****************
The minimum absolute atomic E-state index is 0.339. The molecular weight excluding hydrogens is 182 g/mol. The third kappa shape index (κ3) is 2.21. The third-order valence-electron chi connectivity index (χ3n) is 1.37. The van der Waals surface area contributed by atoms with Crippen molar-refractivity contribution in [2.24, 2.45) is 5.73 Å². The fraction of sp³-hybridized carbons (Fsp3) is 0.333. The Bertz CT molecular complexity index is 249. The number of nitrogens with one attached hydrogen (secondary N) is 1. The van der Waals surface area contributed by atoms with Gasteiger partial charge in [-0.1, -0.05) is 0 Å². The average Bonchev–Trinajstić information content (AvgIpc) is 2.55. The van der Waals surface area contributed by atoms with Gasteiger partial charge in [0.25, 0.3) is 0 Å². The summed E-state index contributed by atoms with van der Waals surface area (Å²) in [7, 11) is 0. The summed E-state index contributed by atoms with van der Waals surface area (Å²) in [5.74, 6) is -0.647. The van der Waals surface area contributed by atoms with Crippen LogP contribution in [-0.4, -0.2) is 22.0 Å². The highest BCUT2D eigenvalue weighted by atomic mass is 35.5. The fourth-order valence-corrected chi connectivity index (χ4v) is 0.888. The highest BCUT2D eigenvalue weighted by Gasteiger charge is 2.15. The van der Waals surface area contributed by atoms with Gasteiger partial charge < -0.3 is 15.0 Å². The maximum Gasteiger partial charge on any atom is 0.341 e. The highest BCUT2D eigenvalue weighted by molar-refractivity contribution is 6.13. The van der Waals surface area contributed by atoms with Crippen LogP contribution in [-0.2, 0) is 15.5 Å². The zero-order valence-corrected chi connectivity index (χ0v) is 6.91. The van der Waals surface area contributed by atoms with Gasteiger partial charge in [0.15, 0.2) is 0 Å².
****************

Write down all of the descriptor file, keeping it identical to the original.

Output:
The minimum absolute atomic E-state index is 0.339. The molecular weight excluding hydrogens is 182 g/mol. The third kappa shape index (κ3) is 2.21. The third-order valence-electron chi connectivity index (χ3n) is 1.37. The van der Waals surface area contributed by atoms with Crippen molar-refractivity contribution in [2.24, 2.45) is 5.73 Å². The fraction of sp³-hybridized carbons (Fsp3) is 0.333. The Bertz CT molecular complexity index is 249. The number of nitrogens with one attached hydrogen (secondary N) is 1. The van der Waals surface area contributed by atoms with Gasteiger partial charge in [-0.1, -0.05) is 0 Å². The average Bonchev–Trinajstić information content (AvgIpc) is 2.55. The van der Waals surface area contributed by atoms with Gasteiger partial charge in [0.25, 0.3) is 0 Å². The summed E-state index contributed by atoms with van der Waals surface area (Å²) in [7, 11) is 0. The summed E-state index contributed by atoms with van der Waals surface area (Å²) in [5.74, 6) is -0.647. The van der Waals surface area contributed by atoms with Crippen LogP contribution in [-0.4, -0.2) is 22.0 Å². The highest BCUT2D eigenvalue weighted by atomic mass is 35.5. The fourth-order valence-corrected chi connectivity index (χ4v) is 0.888. The highest BCUT2D eigenvalue weighted by Gasteiger charge is 2.15. The van der Waals surface area contributed by atoms with Gasteiger partial charge < -0.3 is 15.0 Å². The maximum Gasteiger partial charge on any atom is 0.341 e. The highest BCUT2D eigenvalue weighted by molar-refractivity contribution is 6.13. The van der Waals surface area contributed by atoms with Crippen LogP contribution in [-0.2, 0) is 15.5 Å². The zero-order valence-corrected chi connectivity index (χ0v) is 6.91. The van der Waals surface area contributed by atoms with Gasteiger partial charge in [0.15, 0.2) is 0 Å².